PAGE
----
CLEVELAND, Ohio — It’s a love letter to aging industrial cities such as Cleveland, and a stark reality check in charts and graphs.
A new study from the Lincoln Institute of Land Policy, a think tank in Cambridge, Mass., praises Cleveland for creative responses to decline ranging from its new county land bank and urban farm plots to the rebirth of a half dozen city neighborhoods.
But the report from Lincoln, an organization that seeks to promote discussion about the future of cities worldwide, doesn’t mince numbers. It ranks Cleveland 15th on a list of 18 so-called “legacy cities” examined according to indicators such as population loss, poverty, crime, unemployment, housing vacancy and change in median house prices.
And it urges Cleveland and other cities to avoid the allure of “silver bullet” solutions and instead to pursue “strategic incrementalism,” the patient husbandry of numerous efforts at a variety of scales to rebuild schools, neighborhoods and a thriving economy.
Examples in Cleveland could include everything from nurturing neighborhood music clubs and urban farms to building Cleveland’s Rock and Roll Hall of Fame and Museum and its new Global Center for Health Innovation.
“Change is fostered through the herculean efforts of local heroes who have forged strategic visions for change, articulated the incremental steps needed to move toward that vision, and brought people together around that goal,” the report states.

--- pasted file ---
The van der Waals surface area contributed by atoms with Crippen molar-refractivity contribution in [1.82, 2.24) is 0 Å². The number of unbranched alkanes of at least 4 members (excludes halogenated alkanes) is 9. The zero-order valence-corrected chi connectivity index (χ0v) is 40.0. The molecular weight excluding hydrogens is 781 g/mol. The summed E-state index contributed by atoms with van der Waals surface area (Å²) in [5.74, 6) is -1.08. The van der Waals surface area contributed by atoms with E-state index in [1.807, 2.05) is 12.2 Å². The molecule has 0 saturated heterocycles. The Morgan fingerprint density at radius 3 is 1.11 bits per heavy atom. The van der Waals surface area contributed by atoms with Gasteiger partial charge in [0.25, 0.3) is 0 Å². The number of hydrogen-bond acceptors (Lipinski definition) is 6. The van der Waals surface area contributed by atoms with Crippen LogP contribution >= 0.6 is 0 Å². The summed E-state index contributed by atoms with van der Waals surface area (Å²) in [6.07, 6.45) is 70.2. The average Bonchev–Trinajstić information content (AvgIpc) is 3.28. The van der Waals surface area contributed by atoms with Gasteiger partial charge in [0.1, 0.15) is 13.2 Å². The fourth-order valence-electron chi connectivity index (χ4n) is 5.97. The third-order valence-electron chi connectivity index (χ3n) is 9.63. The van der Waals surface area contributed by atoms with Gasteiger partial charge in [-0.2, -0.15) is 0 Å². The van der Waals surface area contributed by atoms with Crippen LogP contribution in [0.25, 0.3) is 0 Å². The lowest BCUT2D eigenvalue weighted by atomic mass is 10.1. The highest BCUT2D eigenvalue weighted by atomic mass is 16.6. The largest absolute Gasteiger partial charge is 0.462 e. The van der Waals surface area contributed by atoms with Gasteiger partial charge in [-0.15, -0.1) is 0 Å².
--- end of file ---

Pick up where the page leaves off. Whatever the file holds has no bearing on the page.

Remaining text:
Alan Mallach of Roosevelt, N.J., a nonresident senior fellow at the Brookings Institution, who co-authored the Lincoln report, said in an interview Monday that Cleveland has made huge strides in its downtown and in neighborhoods such as University Circle, Detroit-Shoreway, Ohio City and Tremont.
The free report, “Regenerating America’s Legacy Cities,” made similar observations about areas of growth and stagnation all 18 cities examined by the study.
But in the rankings, coastal cities such as Philadelphia, (No. 1 in the report) Baltimore, (No. 3) and Newark (No. 5) scored far better than Cleveland on the collective indices.
Cleveland scored near the bottom of the pack along with other heartland industrial cities such as Canton (13); Dayton (14); Youngstown (16); Flint, Mich. (17); and Detroit (18).
“In each of these cities, there are areas of strength and areas of, let’s say nonstrength,” Mallach said. “The areas of strength are still relatively small compared to areas of weakness.”
A table in the report assembled from 2000 and 2010 census data shows Cleveland has seen strong growth in its downtown population, along with Baltimore, St. Louis and Cincinnati.
“Areas like Cleveland’s Warehouse District and Washington Avenue in St. Louis have seen dramatic transformations,” said the report, co-written by Lavea Brachman, also a nonresident senior fellow at Brookings and head of the Brookings/Greater Ohio “Restoring Prosperity to Ohio Initiative.”
Yet the report points out that while Cleveland’s downtown population has surged with millennial newcomers, it has experienced a nearly 25 percent overall decline in the number of residents between the ages of 25 and 34 as a percentage of the city’s total population.